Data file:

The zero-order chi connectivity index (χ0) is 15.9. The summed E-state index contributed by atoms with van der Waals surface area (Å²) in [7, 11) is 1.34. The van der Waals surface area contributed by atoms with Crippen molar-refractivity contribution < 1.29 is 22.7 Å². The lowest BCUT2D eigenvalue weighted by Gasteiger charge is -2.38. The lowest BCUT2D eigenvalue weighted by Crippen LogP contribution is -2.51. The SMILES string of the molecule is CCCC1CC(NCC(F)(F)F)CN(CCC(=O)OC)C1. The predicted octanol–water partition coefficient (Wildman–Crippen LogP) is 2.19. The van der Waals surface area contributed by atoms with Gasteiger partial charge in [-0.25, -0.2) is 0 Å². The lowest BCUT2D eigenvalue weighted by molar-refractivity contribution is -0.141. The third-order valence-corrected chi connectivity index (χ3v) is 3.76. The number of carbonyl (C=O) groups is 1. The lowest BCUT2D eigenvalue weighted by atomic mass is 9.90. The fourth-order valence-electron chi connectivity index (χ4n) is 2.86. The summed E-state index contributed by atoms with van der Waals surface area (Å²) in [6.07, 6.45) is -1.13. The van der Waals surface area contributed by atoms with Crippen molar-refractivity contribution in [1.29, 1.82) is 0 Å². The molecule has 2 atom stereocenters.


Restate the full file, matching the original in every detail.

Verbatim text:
The zero-order chi connectivity index (χ0) is 15.9. The summed E-state index contributed by atoms with van der Waals surface area (Å²) in [7, 11) is 1.34. The van der Waals surface area contributed by atoms with Crippen molar-refractivity contribution < 1.29 is 22.7 Å². The lowest BCUT2D eigenvalue weighted by Gasteiger charge is -2.38. The lowest BCUT2D eigenvalue weighted by Crippen LogP contribution is -2.51. The SMILES string of the molecule is CCCC1CC(NCC(F)(F)F)CN(CCC(=O)OC)C1. The predicted octanol–water partition coefficient (Wildman–Crippen LogP) is 2.19. The van der Waals surface area contributed by atoms with Gasteiger partial charge in [-0.25, -0.2) is 0 Å². The lowest BCUT2D eigenvalue weighted by molar-refractivity contribution is -0.141. The third-order valence-corrected chi connectivity index (χ3v) is 3.76. The number of carbonyl (C=O) groups is 1. The lowest BCUT2D eigenvalue weighted by atomic mass is 9.90. The fourth-order valence-electron chi connectivity index (χ4n) is 2.86. The summed E-state index contributed by atoms with van der Waals surface area (Å²) in [6.07, 6.45) is -1.13. The van der Waals surface area contributed by atoms with Crippen molar-refractivity contribution in [1.29, 1.82) is 0 Å². The molecule has 2 atom stereocenters.